A few days after General Gallage was denied his Australian visa I had occasion to meet with senior military officers at an academic programme on peace and conflict studies. They expressed their deep unhappiness at the treatment meted out to General Gallage whom they saw as a professional soldier of a high caliber. They saw him as having done his job as part of the security forces of the Sri Lankan state that defeated the LTTE and thereby protected the unity and sovereignty of the country. They questioned why he had been punished by the Australian authorities on the basis of still unverified charges of being complicit in human rights violations on the battlefield.
It was clear that these soldiers were also concerned about their own fates in the future. They felt that the government had a duty to defend them to the utmost as they had done what they did to protect the state. They agreed that specific incidents could be investigated, but they saw the present human rights campaign as being directed against the security forces as a whole.
Due to the goodwill that the present government has developed with the international community the government has been given another two years to deliver on the promises it made in October 2015 and has failed to deliver on till now. Even the Office of Missing Persons is not established and is not functioning. As a result thousands of families, and tens of thousands of individuals, continue to live in uncertainty about the fate of their loved ones, and lacking all conviction in the genuineness of the government to find out what happened to them.
Even if the Office of Missing Persons is set up, finding the missing persons will be a slow process. In Kosovo, where there are about 30,000 remaining cases of missing persons, only about one hundred cases are solved each year despite all the international assistance that is being made available. However, if the Office of Missing Persons is set up, it will be a signal to those who continue the search for their missing loved ones that the government is serious about dealing with the problem.
The examples of Sandya Ekneligoda and Chagi Gallage show that the international community is serious about wanting Sri Lanka to deliver on its promises. In recognizing Sandya Ekneligoda’s suffering, and her work in pursuing the truth about what happened to her husband, the international community is demonstrating its support for those who seek truth and justice.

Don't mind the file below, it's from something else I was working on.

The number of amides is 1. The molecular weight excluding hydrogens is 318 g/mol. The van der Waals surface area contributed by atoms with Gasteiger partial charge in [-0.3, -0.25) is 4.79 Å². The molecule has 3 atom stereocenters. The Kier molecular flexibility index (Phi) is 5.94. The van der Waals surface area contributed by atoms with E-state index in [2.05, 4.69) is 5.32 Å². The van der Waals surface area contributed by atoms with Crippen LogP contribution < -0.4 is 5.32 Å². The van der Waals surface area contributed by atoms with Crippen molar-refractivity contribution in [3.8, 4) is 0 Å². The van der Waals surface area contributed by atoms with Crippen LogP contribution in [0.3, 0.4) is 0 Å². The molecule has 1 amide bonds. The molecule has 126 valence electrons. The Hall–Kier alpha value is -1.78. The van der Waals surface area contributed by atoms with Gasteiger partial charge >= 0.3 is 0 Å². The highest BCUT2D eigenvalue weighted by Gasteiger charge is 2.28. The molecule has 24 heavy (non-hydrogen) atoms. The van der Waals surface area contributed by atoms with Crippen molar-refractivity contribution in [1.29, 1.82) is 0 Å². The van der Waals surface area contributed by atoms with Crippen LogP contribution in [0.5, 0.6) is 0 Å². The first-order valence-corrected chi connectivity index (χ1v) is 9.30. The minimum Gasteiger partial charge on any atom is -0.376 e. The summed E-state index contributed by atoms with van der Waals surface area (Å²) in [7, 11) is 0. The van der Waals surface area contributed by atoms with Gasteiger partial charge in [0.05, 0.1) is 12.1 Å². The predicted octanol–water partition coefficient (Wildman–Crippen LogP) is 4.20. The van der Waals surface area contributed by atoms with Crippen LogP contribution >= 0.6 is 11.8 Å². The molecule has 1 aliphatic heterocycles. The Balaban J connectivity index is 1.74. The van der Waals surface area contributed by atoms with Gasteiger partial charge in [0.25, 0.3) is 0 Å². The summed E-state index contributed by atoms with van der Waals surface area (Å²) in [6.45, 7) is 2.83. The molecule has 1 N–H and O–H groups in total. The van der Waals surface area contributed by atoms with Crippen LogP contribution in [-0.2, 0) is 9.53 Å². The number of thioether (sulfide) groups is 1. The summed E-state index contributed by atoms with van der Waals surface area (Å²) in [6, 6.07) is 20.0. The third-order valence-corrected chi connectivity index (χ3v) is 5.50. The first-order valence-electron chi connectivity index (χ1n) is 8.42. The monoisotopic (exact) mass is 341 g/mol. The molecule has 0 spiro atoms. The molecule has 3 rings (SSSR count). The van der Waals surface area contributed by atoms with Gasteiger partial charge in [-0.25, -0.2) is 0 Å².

Unless the truth seeking and accountability processes move forward in Sri Lanka there will be actions taken against Sri Lanka and those associated with the war will be liable to punitive actions by individual countries. A credible truth seeking and accountability process is a way in which to clear the names of the security forces who did not violate the laws of war or commit the massive human rights violations they are accused of. Those who seek to block the truth seeking and accountability process are endangering the rights of those who fought the war professionally.
The soldiers who met me spoke of one of the last battles where the security forces breached the last LTTE trench, and entered into an area filled with civilians. They did not fire on them and 24 of the crack soldiers who led the offensive died when the LTTE shot at them from the midst of the civilians.
The way forward for the government is to establish the reconciliation mechanisms it promised the international community, especially the truth seeking mechanisms. All sides of the truth must come out, and the time line needs to be extended beyond the last phase of the war, to include the accounts of the soldiers, those who had their loved ones abducted or go missing after they were handed over by them to government custody, and those who suffered massacres at the hands of the Sri Lankan security forces, the LTTE, the homeguards and paramilitary forces and also the Indian army when their peacekeeping mission failed.
There also needs to be a countrywide dialogue and debate about how best to deal with the past so that it will not recur and about what the transitional justice process really means. One of requests of the soldiers who spoke to me was that the government leaders should engage with them in serious and long discussions about what the country’s commitments in Geneva to the UNHRC are all about. Everyone in the country, the victims of the war as well as the soldiers who fought in the war need to be reassured that the Sri Lankan state cares for them.
The government, it appears is prioritizing economic development, and is devoting its efforts to bring tangible things into the hands of people. It is devoting its best and focused efforts to grow the economy. Dealing with the past and healing the wounds of war is no less important.
(Jehan Perera, alumni of Harvard Law School, is Executive Director at the National Peace Council of Sri Lanka)